This year's Presidential Green Chemistry Challenge Awards were given today during a ceremony at the Ronald Reagan Building in the District of Columbia. The U.S. Environmental Protection Agency holds these awards annually to recognize companies, small businesses, and academics who have developed novel green chemistries that benefit the environment, reduce the use of hazardous chemicals, and deliver economic benefits. Dr. Kent Voorhees, Chair of the ACS Green Chemistry Institute®, and Jim Jones, Assistant Administrator of the the U.S. EPA's Office of Chemical Safety and Pollution Prevention delivered remarks.
Shannon Stahl, Professor of Chemistry, University of Wisconsin-Madison
“Aerobic Oxidation Methods for Pharmaceutical Synthesis”
Professor Stahl developed a general approach to aerobic oxidation of primary and secondary alcohols using a novel, inexpensive copper catalyst and oxygen from air. The new process is selective, tolerates diverse functional groups, achieves high yields, and can be performed safely on a large scale. These reactions of particular importance to the pharmaceutical industry reduce the use of hazardous chemicals and are likely to save time and money compared to traditional oxidation methods.
Small Business Category: Amyris, Inc., Emeryville, California
“Farnesane: a Breakthrough Renewable Hydrocarbon for Use as Diesel and Jet Fuel”
The team at Amyris created a drop-in replacement biofuel called Farnesane for diesel and commercial aircraft engines. This sugar fermentation product outperforms first generation biofuels such as ethanol and traditional biodiesel, contains no sulfur, and has been approved for use in jet fuel. The innovation addresses the sustainability of our transportation sector, which is currently a significant source of CO2 emissions worldwide. A recent analysis shows Farnesane produces 82% less greenhouse gas emissions compared to traditional diesel.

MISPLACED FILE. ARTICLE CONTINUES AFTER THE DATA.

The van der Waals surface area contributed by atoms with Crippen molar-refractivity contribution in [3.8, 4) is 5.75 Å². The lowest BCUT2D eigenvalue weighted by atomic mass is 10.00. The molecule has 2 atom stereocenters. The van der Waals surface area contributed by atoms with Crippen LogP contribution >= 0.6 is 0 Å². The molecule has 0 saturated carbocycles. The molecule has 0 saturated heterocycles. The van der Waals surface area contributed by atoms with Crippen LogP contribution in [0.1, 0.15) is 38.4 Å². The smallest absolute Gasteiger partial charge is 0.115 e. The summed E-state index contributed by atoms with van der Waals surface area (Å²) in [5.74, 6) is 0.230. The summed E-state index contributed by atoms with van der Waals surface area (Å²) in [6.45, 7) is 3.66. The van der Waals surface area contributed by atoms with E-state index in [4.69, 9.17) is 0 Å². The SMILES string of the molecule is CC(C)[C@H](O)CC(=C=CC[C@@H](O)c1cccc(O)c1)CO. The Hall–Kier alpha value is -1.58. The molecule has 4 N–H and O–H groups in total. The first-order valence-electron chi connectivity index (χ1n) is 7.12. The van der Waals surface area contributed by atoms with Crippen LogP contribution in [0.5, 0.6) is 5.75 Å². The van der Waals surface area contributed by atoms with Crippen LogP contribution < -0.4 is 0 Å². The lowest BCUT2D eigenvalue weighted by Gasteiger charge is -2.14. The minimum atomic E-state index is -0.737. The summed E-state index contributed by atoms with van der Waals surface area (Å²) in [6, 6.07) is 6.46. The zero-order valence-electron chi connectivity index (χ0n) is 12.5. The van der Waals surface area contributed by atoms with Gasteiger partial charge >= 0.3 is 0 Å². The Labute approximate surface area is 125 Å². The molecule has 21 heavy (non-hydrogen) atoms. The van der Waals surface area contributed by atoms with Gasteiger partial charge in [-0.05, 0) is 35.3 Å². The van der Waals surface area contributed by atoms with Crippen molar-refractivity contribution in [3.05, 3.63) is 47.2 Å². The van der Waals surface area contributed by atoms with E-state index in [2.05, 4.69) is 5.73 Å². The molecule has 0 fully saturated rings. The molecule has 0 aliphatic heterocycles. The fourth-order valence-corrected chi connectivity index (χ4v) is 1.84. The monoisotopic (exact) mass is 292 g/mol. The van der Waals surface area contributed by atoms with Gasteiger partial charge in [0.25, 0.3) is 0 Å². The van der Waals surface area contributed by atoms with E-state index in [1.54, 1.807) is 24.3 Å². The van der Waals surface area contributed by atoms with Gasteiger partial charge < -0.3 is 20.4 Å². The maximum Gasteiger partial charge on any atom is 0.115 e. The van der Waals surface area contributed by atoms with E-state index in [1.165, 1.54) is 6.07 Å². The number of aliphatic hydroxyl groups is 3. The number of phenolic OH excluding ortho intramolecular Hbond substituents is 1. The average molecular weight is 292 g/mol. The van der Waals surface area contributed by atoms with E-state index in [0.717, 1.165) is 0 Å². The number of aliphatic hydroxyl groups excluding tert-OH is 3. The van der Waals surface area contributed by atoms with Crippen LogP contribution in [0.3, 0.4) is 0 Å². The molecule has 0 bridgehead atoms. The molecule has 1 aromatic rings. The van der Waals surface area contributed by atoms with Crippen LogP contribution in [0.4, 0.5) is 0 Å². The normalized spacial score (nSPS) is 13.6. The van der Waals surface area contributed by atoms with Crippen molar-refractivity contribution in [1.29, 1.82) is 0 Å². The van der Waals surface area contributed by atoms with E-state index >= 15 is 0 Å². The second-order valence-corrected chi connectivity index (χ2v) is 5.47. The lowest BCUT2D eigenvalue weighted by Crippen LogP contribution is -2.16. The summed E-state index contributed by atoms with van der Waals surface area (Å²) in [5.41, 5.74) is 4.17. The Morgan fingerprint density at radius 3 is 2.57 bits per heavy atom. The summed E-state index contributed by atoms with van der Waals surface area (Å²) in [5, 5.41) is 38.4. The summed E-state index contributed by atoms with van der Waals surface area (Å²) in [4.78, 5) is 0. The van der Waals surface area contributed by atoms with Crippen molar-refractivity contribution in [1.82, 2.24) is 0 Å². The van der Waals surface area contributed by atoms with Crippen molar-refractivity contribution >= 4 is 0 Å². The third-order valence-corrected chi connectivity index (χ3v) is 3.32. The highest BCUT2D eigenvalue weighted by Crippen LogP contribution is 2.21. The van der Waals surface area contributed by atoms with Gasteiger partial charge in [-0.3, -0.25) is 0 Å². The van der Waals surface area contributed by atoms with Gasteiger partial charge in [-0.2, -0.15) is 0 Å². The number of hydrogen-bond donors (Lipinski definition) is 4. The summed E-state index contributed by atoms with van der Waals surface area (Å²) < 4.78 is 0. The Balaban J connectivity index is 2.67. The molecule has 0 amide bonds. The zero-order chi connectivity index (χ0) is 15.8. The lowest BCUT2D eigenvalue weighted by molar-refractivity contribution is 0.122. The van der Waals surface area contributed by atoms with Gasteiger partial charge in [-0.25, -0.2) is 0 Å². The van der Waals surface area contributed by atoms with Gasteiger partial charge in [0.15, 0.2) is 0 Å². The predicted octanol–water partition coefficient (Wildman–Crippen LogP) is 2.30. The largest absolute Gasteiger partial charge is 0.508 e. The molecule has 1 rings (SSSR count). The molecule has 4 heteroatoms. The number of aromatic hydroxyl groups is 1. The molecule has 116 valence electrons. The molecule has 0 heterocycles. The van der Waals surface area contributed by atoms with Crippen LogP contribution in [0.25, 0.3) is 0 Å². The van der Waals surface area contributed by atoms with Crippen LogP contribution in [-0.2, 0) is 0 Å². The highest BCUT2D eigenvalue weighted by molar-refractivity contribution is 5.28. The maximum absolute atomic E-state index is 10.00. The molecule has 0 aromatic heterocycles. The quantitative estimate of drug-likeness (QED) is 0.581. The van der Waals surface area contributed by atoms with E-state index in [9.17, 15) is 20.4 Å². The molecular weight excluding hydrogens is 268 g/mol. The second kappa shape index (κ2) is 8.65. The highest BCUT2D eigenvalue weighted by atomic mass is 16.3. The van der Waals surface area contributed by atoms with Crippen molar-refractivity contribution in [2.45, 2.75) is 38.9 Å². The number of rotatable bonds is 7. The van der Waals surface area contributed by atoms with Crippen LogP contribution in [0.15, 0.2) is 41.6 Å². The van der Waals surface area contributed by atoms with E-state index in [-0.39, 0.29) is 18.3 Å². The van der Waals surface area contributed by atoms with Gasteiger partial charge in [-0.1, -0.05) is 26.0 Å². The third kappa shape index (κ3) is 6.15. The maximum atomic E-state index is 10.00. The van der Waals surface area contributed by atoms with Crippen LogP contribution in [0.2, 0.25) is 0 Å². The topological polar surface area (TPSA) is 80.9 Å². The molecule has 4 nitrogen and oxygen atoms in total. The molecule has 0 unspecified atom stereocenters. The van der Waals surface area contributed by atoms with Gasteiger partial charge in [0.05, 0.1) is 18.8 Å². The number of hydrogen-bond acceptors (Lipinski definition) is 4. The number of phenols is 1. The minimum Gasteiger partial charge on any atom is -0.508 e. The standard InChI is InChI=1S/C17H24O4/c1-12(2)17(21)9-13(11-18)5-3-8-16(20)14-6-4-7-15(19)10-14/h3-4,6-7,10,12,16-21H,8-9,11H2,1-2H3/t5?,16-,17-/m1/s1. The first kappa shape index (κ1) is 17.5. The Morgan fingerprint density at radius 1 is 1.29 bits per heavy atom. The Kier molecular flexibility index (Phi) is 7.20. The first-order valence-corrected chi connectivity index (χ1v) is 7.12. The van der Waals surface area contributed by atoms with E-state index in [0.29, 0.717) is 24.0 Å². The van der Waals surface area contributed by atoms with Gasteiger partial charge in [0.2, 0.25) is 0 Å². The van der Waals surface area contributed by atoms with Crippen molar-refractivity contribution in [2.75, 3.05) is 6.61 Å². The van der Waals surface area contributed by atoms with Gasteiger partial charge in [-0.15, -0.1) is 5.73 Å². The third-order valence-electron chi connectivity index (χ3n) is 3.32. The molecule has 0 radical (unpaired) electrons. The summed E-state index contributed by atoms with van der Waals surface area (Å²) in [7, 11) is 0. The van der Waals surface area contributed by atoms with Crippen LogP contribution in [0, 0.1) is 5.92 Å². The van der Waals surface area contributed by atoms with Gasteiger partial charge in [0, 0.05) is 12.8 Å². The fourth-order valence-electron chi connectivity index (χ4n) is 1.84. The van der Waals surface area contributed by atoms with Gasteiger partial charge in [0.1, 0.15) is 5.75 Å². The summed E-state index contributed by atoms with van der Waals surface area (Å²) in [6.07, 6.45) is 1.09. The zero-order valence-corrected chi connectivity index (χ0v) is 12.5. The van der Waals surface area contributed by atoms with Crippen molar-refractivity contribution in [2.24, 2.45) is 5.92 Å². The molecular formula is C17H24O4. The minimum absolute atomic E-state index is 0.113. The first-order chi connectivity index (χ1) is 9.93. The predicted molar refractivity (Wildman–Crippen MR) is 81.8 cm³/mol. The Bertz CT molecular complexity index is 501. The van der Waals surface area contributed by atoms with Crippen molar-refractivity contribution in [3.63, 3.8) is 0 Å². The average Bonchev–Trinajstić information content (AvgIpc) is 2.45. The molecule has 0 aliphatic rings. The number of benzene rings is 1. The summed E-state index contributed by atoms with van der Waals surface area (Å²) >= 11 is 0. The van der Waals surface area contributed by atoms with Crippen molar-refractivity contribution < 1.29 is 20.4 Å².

Greener Reaction Conditions:
Solazyme, Inc., South San Francisco, California
“Tailored Oils Produced from Microalgal Fermentation”
Solazyme developed a process to generate tailored oils from microalgae using a combination of fermentation techniques and genetic engineering. The algae can produce a range of oils covering a wide variety of properties to meet individual customer’s needs. These oils are being tested and sold commercially for an array of different applications including food, fuel, home and personal care, and industrial products. Superior performance, lower volatile organic compound emissions, and reduced carbon footprint are just a few of the advantages of Solazyme’s process.
Designing Greener Chemicals:
QD Vision, Inc., Lexington, Massachusetts
“Greener Quantum Dot Synthesis for Energy Efficient Display and Lighting Products”
QD Vision produces quantum dots, essentially nanoscale LEDs that produce high-quality color, saturation, and system efficiency for flat screen displays and solid-state lighting. These quantum dots improve the efficiency of LED devises and solve the traditional problem of low-quality LED light. In addition to producing a superior LED, QD Vision significantly improved their manufacturing process to reduce hazardous reagent use and worker exposure, solvent waste and the amount of energy consumed both in processing and product use.
Greener Synthetic Pathways:
The Solberg Company, Green Bay, Wisconsin
The Solberg Company developed a firefighting foam blend of surfactants and sugars that in the intended application outperforms with less environmental impact compared to fluorinated firefighting foam concentrates. This blend, called RE-HEALING Foams, eliminates the need for long-chain fluorinated surfactants that are known to be persistent, bioaccumulative and toxic, and short-chain fluorinated surfactants that are less toxic yet still environmentally persistent chemicals. The Solberg Company’s foam has been certified and meets all the required firefighting performance criteria.
Learn more about each of the winner's on C&EN's full coverage.
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